Budgeting has its challenges

January 21, 2015   ·   0 Comments

AT EVERY LEVEL OF government, the first part of each year is budget time, and every year tends to bring with it new, and sometimes unexpected, challenges.

This year is no exception, and if you have any doubts about it you need only check with the federal finance minister, Joe Oliver, who may be the first finance minister to find he or she has to postpone their budget because of an unexpected economic development.

Just a few months ago, the federal Conservatives’ game plan for this election year had become pretty obvious. The promise to balance the budget would be fulfilled and there would be all the money needed to hand out election-year goodies in the form of well-publicized grants to organizations big and small along with tax cuts targeting families with a single breadwinner.

But those plans depended on revenues coming in at forecast levels, and those forecasts didn’t include the collapse in world oil prices currently being experienced, a collapse that is likely to cost the federal treasury many billions of dollars, depending on how long it lasts.

Now the big challenge facing Mr. Oliver is to decide which is more important – a balanced budget or maintenance of federal programs, including works projects that will improve our decaying infrastructure with all the attendant economic benefits.

Don’t be surprised to find that with the election so near we’ll wind up with a compromise of sorts, with a budgetary balance that will turn out to be illusionary.

And speaking of illusions, we think another is to be found in the Ontario Liberal government’s long-term projections showing a balanced budget by the end of its current term.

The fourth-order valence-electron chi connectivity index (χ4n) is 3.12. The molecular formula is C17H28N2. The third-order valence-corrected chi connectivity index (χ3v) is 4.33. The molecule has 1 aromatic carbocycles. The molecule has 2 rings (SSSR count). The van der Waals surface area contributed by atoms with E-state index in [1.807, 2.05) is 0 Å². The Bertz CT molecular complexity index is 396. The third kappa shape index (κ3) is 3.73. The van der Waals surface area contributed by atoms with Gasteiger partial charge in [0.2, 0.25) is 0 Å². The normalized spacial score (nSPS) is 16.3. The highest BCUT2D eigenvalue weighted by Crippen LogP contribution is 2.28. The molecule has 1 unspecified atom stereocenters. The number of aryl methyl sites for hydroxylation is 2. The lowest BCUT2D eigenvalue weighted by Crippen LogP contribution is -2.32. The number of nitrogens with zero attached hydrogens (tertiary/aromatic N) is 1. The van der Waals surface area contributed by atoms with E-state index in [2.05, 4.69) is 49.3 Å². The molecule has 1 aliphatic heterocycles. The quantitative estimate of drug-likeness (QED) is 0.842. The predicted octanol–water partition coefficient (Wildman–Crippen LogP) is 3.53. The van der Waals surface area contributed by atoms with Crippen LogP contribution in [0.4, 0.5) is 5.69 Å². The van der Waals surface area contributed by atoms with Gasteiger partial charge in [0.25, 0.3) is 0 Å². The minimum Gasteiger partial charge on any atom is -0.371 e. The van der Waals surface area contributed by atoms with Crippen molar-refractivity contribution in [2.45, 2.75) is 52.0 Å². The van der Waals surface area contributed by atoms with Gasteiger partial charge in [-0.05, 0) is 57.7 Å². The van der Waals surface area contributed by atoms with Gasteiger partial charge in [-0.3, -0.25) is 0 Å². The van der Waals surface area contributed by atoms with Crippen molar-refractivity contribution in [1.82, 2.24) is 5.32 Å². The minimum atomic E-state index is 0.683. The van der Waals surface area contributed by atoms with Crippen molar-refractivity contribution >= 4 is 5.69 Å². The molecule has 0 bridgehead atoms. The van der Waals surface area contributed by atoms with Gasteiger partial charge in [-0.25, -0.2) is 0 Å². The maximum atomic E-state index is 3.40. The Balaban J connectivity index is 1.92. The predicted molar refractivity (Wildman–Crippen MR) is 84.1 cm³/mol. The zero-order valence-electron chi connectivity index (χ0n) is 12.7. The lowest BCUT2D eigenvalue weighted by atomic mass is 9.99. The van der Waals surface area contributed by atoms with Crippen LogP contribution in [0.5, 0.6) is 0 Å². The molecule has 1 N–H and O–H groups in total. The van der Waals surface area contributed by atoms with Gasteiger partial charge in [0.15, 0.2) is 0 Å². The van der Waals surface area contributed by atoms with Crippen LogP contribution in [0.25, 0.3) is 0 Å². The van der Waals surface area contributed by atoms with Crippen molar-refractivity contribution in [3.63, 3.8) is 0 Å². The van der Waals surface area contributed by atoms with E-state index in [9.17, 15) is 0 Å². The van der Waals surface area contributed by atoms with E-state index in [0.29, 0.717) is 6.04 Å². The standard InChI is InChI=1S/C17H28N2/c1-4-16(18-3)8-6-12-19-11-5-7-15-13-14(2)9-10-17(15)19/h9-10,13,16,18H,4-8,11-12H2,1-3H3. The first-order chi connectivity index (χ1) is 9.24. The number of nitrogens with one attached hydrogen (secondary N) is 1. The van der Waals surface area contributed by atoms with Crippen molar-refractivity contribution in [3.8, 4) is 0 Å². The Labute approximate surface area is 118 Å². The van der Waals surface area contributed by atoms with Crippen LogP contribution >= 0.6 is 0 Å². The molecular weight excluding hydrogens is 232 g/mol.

Faced with a current deficit of about $12 billion, and experiencing an inability thus far to achieve necessary agreements with public-sector unions or even the Ontario Medical Association, the Kathleen Wynne administration will be hard-pressed to come up with a budget that’s any more realistic than the one produced by Stephen Harper’s Conservatives.

However, two benefits the Wynne government will enjoy from recent economic developments will be a marginal lowering of road-building costs and new hope for the province’s manufacturing sector based on the steady fall of the Canadian dollar from parity with its U.S. counterpart.

Meanwhile, at the municipal level, new councils in Ontario will be struggling to keep promises made to property taxpayers, promises that in some cases really shouldn’t have been made.

Nowhere is this more obvious than in Toronto, where Mayor John Tory has already had to break a promise not to raise Toronto Transit Commission fares. Clearly, that promise could have been kept simply by raising property taxes that are far below levels found just about everywhere else in Ontario.

Locally, the biggest challenge seems to be that facing Dufferin County Council, which has before it a draft, staff-produced budget calling for a double-digit increase in spending, and with transportation and waste management two areas where costs are rising far faster than the rate of inflation.

The increasing cost of handling wastes is no doubt largely a result of diversion from the old habit of labelling everything trash and dumping it in landfills. Having separate streams for recyclables, compostables and ordinary trash is expensive but far preferable in terms of protecting the environment.

The collapse of oil prices may raise a different sort of challenge for local governments.

Assuming that the cost of asphalt is following the price of crude oil, this should be a year when spending on one form of infrastructure, bridges and sidewalks, should be curtailed in favour of spending significantly more on paving, be it to replace gravel roads with their attendent high maintenance costs, or to resurface existing roadways.

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